Oversimplifying the message in the paper by Moshe and Sumit, in their opinion the plethora of process semantics is due to "semantic underspecification". To overcome this underspecification, they propose to develop process semantics based on the following principles.
- Principle of Contextual Equivalence: Two processes are equivalent if they behave the
same in all contexts, which are processes with “holes”.
- Principle of Comprehensive Modeling: A process description should model all relevant
aspects of process behaviour.
- Principle of Observable I/O: The observable behaviour of a tested process is precisely
its input/output behaviour.
As the authors state in the paper "In conclusion, this paper puts forward an, admittedly provocative, thesis, which is that process-equivalence theory allowed itself to wander in the “wilderness” for lack of accepted guiding principles. The obvious definition of contextual equivalence was not scrupulously adhered to, and the underspecificity of the formalisms proposed led to too many interpretations of equivalence.While one may not realistic expect a single paper to overwrite about 30 years of research, a more modest hope would be for a renewed discussion on the basic principles of process-equivalence theory."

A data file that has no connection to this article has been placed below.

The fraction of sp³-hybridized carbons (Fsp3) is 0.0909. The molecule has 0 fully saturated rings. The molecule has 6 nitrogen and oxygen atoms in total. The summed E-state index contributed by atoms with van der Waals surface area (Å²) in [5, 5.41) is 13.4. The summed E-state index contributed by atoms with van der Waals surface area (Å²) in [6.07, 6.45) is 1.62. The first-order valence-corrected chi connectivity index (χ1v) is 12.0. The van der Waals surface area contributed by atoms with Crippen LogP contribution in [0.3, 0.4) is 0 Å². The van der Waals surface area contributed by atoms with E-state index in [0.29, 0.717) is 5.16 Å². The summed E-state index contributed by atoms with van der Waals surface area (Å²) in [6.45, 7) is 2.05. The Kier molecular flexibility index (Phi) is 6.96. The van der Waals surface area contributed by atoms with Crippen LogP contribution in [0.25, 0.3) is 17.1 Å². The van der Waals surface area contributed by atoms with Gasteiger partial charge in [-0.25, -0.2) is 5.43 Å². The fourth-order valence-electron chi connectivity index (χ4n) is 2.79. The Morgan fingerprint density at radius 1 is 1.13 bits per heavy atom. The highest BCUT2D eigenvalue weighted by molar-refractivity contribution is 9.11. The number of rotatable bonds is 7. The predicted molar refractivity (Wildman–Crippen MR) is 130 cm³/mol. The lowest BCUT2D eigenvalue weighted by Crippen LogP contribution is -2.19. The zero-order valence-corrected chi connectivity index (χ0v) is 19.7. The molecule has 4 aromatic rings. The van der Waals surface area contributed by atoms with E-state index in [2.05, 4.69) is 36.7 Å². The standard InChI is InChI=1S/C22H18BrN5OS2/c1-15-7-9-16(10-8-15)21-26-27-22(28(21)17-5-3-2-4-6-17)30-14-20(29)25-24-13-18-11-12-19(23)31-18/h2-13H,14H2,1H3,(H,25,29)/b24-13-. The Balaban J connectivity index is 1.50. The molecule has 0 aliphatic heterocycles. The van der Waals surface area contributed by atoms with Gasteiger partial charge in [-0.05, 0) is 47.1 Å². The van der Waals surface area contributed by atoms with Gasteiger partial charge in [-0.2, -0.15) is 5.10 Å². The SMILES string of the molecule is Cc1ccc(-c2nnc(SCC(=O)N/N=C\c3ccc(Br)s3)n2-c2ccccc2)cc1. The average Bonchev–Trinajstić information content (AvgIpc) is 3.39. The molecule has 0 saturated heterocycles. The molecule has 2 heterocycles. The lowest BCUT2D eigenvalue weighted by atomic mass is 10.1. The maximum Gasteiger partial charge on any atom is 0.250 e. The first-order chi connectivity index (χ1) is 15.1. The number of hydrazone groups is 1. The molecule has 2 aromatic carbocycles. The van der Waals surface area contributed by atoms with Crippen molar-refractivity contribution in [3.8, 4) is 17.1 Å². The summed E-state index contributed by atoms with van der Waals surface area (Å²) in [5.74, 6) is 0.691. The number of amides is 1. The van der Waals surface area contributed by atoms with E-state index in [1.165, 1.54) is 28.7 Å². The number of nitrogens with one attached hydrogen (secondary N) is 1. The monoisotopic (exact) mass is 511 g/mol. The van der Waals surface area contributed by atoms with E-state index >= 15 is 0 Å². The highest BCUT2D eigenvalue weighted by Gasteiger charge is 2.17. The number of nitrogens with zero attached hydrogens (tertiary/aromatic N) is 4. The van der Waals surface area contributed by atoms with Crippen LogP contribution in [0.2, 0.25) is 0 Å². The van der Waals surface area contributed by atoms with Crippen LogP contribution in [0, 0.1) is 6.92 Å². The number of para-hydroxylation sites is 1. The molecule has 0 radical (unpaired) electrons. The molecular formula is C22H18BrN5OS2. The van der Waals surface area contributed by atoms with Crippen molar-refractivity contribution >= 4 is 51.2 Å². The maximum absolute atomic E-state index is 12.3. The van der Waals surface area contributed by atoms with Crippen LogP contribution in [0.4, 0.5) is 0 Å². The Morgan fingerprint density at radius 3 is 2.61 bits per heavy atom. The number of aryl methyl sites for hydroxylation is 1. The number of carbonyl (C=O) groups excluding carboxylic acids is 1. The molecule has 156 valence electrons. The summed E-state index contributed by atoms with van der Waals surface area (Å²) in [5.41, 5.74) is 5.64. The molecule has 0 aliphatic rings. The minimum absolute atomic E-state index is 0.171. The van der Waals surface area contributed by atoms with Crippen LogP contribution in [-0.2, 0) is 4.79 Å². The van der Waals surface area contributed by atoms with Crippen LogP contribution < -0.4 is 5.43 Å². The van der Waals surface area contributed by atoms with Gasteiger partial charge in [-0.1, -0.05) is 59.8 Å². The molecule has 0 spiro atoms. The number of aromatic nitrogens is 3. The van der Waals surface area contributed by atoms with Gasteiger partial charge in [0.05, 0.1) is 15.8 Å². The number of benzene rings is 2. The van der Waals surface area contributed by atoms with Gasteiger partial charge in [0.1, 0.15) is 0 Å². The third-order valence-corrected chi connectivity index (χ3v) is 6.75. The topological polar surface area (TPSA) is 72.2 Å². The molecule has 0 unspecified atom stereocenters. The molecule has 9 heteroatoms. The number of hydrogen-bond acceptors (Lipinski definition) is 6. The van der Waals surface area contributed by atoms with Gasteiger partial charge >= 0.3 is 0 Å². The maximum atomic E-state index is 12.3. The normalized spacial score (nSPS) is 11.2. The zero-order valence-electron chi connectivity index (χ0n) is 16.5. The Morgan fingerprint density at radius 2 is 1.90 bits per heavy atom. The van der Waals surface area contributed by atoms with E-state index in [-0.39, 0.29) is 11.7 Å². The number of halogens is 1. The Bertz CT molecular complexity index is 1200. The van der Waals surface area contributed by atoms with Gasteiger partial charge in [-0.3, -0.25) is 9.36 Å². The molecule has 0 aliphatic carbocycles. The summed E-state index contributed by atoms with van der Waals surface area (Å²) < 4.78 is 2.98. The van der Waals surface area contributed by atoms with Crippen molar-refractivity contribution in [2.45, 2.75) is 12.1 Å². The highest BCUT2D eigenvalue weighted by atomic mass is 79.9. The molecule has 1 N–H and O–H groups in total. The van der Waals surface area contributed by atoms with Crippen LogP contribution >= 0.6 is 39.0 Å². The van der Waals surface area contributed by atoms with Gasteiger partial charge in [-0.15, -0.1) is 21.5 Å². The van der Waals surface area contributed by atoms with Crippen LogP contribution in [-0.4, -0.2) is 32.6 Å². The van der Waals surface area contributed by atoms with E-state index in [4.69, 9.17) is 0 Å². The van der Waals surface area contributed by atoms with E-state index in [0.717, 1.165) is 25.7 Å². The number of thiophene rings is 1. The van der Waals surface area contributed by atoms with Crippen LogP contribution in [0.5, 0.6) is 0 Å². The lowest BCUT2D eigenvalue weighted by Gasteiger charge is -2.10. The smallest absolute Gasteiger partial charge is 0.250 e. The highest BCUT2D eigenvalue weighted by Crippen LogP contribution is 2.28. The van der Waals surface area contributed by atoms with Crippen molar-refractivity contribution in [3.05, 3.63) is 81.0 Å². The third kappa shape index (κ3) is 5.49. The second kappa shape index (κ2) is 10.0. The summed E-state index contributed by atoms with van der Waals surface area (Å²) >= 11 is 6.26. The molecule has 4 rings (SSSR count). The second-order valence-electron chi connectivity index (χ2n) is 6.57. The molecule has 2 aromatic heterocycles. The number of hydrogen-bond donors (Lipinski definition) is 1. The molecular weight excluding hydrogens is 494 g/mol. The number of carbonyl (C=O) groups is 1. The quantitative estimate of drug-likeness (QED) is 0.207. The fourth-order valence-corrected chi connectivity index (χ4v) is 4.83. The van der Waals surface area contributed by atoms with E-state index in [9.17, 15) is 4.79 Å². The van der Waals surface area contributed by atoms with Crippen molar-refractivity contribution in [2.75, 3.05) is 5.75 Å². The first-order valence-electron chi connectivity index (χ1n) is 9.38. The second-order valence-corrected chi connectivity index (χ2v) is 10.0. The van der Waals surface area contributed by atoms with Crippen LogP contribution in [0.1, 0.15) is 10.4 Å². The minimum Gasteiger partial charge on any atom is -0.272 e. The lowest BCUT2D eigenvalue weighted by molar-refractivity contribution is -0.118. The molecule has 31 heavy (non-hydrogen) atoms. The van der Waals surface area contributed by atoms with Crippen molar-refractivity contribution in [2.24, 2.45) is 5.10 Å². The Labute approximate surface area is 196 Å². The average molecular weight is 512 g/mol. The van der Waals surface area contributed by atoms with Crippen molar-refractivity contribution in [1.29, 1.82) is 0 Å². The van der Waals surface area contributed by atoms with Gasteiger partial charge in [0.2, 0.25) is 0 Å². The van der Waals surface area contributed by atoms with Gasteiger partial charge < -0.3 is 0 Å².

What do you think?